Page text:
Sheila Johnson's Third Act
The multi-hyphenate Sheila Johnson: concert violinist, co-founder BET, author and CEO Salamander Hotels & Resorts (Photo: Naphtali Junior)

Salamander Hotels & Resorts CEO Sheila Johnson has just arrived in Montego Bay from Anguilla. Eschew all thoughts of an extended Christmas/New Year vacay. It was a quick business trip. Aurora Anguilla Resort & Golf Club on Rendezvous is at the behest of owner Richard Schulze, the founder of Best Buy, under the management of Johnson's luxury hospitality management company. Johnson, the first billionaire African-American woman and the only black woman to own stakes in three professional sports teams (WNBA Mystics, NBA Wizards and NHL Capitals), saw "white space in the market to provide accessible non-traditional luxury without skimping on comfort" and has not looked back from her memorable first acquisition.

In 2002 Johnson was offered a 340-acre horse farm near Middleburg that had belonged to the late Democratic Party activist, diplomat and socialite Pamela Harriman and located an hour from Washington. It was a brutal 10-year-long acquisition that would leave her bruised but hardly broken. She describes it as a "history lesson, especially for people of colour". "Yes, I went into it with my eyes wide open," she explains. Perhaps, she adds, "I was a bit naive or simply forgot that I was south of the Mason-Dixon line [in the US pre-Civil War period it was regarded, together with the Ohio River, as the dividing line between slave states south of it and free-soil states north of it]." I looked at a town that was bankrupt and saw how I could be an anchor in that town, and put a business model in there, [plus] change the thought process of people living there... it needed to become much more diverse."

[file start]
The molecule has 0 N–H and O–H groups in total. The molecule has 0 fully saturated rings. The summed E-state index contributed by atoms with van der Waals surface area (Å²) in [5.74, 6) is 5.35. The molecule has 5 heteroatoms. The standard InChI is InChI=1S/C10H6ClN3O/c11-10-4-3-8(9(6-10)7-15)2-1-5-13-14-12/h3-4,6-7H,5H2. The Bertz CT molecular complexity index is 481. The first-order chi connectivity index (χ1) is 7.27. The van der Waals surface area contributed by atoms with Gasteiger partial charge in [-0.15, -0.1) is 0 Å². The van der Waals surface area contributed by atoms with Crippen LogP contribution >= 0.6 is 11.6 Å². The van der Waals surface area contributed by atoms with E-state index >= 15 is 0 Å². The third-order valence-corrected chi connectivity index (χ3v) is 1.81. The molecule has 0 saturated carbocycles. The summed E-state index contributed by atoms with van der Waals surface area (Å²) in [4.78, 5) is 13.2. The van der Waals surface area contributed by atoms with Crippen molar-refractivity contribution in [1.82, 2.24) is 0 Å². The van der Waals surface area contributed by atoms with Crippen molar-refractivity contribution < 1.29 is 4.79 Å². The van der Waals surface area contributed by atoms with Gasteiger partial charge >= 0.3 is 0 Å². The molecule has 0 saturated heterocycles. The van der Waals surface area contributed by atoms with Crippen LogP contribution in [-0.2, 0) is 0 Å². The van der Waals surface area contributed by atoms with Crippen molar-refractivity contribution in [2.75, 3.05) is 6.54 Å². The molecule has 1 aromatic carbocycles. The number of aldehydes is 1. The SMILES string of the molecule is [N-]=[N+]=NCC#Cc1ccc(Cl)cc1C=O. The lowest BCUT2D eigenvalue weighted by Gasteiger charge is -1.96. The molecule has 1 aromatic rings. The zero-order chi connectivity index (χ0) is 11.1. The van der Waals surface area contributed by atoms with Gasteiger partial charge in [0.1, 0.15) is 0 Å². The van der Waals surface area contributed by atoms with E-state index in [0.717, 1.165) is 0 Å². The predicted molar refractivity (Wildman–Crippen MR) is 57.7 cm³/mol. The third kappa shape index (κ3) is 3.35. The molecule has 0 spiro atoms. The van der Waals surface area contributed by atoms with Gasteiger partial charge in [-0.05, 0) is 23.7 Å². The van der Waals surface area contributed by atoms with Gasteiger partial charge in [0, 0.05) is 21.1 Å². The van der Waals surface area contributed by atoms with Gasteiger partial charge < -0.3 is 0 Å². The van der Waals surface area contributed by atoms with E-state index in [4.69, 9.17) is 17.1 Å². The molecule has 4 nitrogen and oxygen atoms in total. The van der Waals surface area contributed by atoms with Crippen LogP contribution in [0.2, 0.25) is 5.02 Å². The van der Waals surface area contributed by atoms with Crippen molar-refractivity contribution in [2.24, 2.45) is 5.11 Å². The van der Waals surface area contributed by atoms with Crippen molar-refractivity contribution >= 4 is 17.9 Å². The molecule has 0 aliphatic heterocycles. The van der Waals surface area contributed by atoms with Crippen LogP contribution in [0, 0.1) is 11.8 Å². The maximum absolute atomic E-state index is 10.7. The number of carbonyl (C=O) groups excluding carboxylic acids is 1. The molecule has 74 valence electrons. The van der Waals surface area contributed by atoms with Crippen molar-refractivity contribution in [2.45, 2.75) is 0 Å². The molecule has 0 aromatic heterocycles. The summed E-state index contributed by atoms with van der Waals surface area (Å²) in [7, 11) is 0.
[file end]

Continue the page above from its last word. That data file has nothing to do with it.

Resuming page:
To say that Johnson got resistance would be an understatement. She describes it as "probably one of the most painful racial fights" of her life. "I mean, I've been through a lot, but that was a 10-year-fight that finally got pushed through by one vote... one vote! That one vote carried me over the finish line."

It's no idle boast. A win, even a scrappy one, is still a win and the indomitable Johnson segued from Act 1, concert violinist, to Act 2, co-founder of BET, to her third: haute hospitality. Salamander in September 2022 took over the management of one of Washington, DC's most iconic properties, the 373-room Mandarin Oriental which has now been rebranded Salamander DC.